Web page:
Accountants debate charging a furlough processing fee
The question of how much accountancy firms should charge for the furlough scheme has been hotly debated on AccountingWEB. In his latest polemic, Kevin Whitehouse gives his take on accountancy’s current dilemma.
Last Monday morning, many accountants got up at 6am and started feeding their clients information into HMRC’s furlough portal and were still there at 11pm in the evening - and they continued this routine all week.
Overworked accountants have already written off hours of billable time since the virus intensified and this charitable nature has extended to the job retention scheme. However, the conversation about being paid and how they’re going to be rewarded hasn’t come up.
But as one anonymous reader posted on Any Answers: “I have offered hours upon hours of free of charge advice and support these last few weeks: where do we draw the line?”
‘It just wouldn’t feel right’
Despite preparing detailed spreadsheets with most of the figures and calculations over the weekend, many AccountingWEB readers have opted against charging.
“It just wouldn't feel right sending them an invoice in these times,” noted AccountingWEB reader Sheepy306. The reader has done a huge amount of free work in the last few weeks and recognises that it's done nothing for their cashflow and financial position.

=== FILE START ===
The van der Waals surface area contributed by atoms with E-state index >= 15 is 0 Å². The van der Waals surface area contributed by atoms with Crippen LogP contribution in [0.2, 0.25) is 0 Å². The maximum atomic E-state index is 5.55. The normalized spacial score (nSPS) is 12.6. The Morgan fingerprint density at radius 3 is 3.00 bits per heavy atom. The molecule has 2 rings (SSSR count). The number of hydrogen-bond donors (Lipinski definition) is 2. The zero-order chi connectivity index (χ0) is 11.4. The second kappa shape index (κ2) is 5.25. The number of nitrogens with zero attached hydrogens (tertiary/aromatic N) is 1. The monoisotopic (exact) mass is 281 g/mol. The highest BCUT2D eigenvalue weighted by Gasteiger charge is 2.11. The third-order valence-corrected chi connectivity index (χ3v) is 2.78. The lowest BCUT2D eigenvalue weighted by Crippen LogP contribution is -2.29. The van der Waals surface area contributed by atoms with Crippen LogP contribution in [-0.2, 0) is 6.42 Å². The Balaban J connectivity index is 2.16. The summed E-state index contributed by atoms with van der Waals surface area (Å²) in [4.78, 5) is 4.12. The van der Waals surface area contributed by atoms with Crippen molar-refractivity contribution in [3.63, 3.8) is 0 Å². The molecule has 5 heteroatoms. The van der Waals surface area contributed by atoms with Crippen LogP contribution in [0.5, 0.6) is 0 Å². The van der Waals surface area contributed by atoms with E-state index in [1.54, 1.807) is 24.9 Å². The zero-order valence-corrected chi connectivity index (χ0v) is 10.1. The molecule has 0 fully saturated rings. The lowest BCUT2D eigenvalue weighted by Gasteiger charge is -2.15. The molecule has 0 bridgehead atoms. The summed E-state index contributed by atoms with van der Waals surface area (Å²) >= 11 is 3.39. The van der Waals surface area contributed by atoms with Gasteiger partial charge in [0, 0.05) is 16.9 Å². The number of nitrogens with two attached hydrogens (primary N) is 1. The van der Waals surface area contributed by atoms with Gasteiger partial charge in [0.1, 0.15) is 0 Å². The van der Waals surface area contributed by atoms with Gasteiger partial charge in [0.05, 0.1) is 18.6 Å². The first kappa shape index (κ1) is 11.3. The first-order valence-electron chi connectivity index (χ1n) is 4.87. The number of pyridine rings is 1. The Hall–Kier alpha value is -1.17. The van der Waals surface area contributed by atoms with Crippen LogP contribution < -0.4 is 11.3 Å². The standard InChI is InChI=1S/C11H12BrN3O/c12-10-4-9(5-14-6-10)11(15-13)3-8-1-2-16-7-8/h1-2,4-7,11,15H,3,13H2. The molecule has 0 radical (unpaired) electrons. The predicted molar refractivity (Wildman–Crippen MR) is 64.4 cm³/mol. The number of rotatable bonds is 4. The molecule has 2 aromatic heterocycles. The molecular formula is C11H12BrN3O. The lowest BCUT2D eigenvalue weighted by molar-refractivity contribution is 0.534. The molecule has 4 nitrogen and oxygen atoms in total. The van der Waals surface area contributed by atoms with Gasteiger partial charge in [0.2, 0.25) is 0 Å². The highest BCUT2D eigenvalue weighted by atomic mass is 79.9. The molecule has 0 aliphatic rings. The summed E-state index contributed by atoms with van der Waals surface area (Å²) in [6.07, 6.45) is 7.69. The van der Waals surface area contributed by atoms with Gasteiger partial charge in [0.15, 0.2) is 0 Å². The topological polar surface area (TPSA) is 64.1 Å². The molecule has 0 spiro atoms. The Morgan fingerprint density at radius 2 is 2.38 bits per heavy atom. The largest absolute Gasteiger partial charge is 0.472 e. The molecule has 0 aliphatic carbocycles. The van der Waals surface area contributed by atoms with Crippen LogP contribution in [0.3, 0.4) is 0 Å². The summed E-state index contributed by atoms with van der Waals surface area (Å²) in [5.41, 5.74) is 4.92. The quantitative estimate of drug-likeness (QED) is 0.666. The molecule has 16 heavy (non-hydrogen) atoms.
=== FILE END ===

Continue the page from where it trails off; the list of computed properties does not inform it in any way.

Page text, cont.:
“I see it as an investment in our ongoing and future client relationship, it cements what is hopefully a good existing relationship.”
AccountingWEB reader Twa also decided against charging. “It isn’t anything like when auto enrolment came about,” the reader said. “They are going through some tough times, and it makes no sense for me to charge them for this when their staff need it more than they do.”
NH echoed this point. “[I]n a time of unprecedented crisis we have committed to work for more hours and make slightly less profit than we normally would... I am able to do that because I have built up sufficient resources and have the capacity to work seven days a week for a short while.”
'Doing free work isn't the way'
But the longer the lockdown goes on, some accountants are starting to rethink not charging a fee - even if it’s a token gesture of £25 per employer claim like AccountingWEB member and one-man-band Marky.
“The calculation on the spreadsheet takes time, the client and employee information gathering in order to complete the claims takes time... I know that I'm building up great goodwill with some clients but some would leave in a heartbeat without blinking,” writes the reader.
“Surely we must place even a small value on this amount of service. If you run weekly payroll and large payrolls then you have to surely charge something as the workload may be huge."
Bucking the trend, other readers actually had clients instructing them to charge. JD said: “I have clients telling me to make sure I do make a charge, despite my reluctance. I tend to support it, it's an investment in our clients' view.”
In my opinion, reactions to the COVID-19 crisis and the furlough scheme are being fuelled by emotions, which is understandable. Whilst being charitable and helpful is commendable, doing a bunch of work for free isn’t the way.